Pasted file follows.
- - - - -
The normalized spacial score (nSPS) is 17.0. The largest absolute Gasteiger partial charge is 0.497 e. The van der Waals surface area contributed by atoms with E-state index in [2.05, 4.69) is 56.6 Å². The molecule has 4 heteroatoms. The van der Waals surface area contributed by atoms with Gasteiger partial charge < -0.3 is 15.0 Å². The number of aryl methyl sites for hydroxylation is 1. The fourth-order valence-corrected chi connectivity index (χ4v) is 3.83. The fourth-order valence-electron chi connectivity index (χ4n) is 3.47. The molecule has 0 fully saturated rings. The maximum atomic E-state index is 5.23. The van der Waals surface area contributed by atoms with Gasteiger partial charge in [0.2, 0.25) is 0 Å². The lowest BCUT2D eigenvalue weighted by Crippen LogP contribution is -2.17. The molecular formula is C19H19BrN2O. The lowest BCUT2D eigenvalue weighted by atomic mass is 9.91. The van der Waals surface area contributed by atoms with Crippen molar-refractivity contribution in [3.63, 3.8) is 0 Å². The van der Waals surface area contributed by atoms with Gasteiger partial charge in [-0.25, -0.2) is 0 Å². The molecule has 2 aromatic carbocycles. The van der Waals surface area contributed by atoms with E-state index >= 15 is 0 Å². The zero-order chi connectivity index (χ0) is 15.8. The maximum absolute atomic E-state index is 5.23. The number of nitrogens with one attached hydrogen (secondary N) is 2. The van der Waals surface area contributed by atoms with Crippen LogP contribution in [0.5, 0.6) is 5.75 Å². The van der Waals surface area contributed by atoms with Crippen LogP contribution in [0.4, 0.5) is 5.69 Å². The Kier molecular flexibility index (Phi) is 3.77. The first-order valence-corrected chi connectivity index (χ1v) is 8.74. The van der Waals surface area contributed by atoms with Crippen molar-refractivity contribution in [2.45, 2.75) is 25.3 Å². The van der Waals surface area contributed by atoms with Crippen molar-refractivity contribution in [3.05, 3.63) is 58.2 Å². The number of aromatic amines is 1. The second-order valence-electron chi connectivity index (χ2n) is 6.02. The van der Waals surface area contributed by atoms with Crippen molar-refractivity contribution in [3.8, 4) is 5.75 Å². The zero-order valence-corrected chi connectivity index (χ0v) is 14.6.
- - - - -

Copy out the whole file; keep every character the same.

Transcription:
The normalized spacial score (nSPS) is 17.0. The largest absolute Gasteiger partial charge is 0.497 e. The van der Waals surface area contributed by atoms with E-state index in [2.05, 4.69) is 56.6 Å². The molecule has 4 heteroatoms. The van der Waals surface area contributed by atoms with Gasteiger partial charge < -0.3 is 15.0 Å². The number of aryl methyl sites for hydroxylation is 1. The fourth-order valence-corrected chi connectivity index (χ4v) is 3.83. The fourth-order valence-electron chi connectivity index (χ4n) is 3.47. The molecule has 0 fully saturated rings. The maximum atomic E-state index is 5.23. The van der Waals surface area contributed by atoms with Gasteiger partial charge in [0.2, 0.25) is 0 Å². The lowest BCUT2D eigenvalue weighted by Crippen LogP contribution is -2.17. The molecular formula is C19H19BrN2O. The lowest BCUT2D eigenvalue weighted by atomic mass is 9.91. The van der Waals surface area contributed by atoms with Crippen molar-refractivity contribution in [3.63, 3.8) is 0 Å². The van der Waals surface area contributed by atoms with Gasteiger partial charge in [-0.25, -0.2) is 0 Å². The molecule has 2 aromatic carbocycles. The van der Waals surface area contributed by atoms with E-state index >= 15 is 0 Å². The zero-order chi connectivity index (χ0) is 15.8. The maximum absolute atomic E-state index is 5.23. The number of nitrogens with one attached hydrogen (secondary N) is 2. The van der Waals surface area contributed by atoms with Crippen LogP contribution in [0.5, 0.6) is 5.75 Å². The van der Waals surface area contributed by atoms with Crippen LogP contribution in [0.4, 0.5) is 5.69 Å². The Kier molecular flexibility index (Phi) is 3.77. The first-order valence-corrected chi connectivity index (χ1v) is 8.74. The van der Waals surface area contributed by atoms with Crippen molar-refractivity contribution in [2.45, 2.75) is 25.3 Å². The van der Waals surface area contributed by atoms with Crippen molar-refractivity contribution in [3.05, 3.63) is 58.2 Å². The number of aromatic amines is 1. The second-order valence-electron chi connectivity index (χ2n) is 6.02. The van der Waals surface area contributed by atoms with Crippen molar-refractivity contribution in [3.8, 4) is 5.75 Å². The zero-order valence-corrected chi connectivity index (χ0v) is 14.6.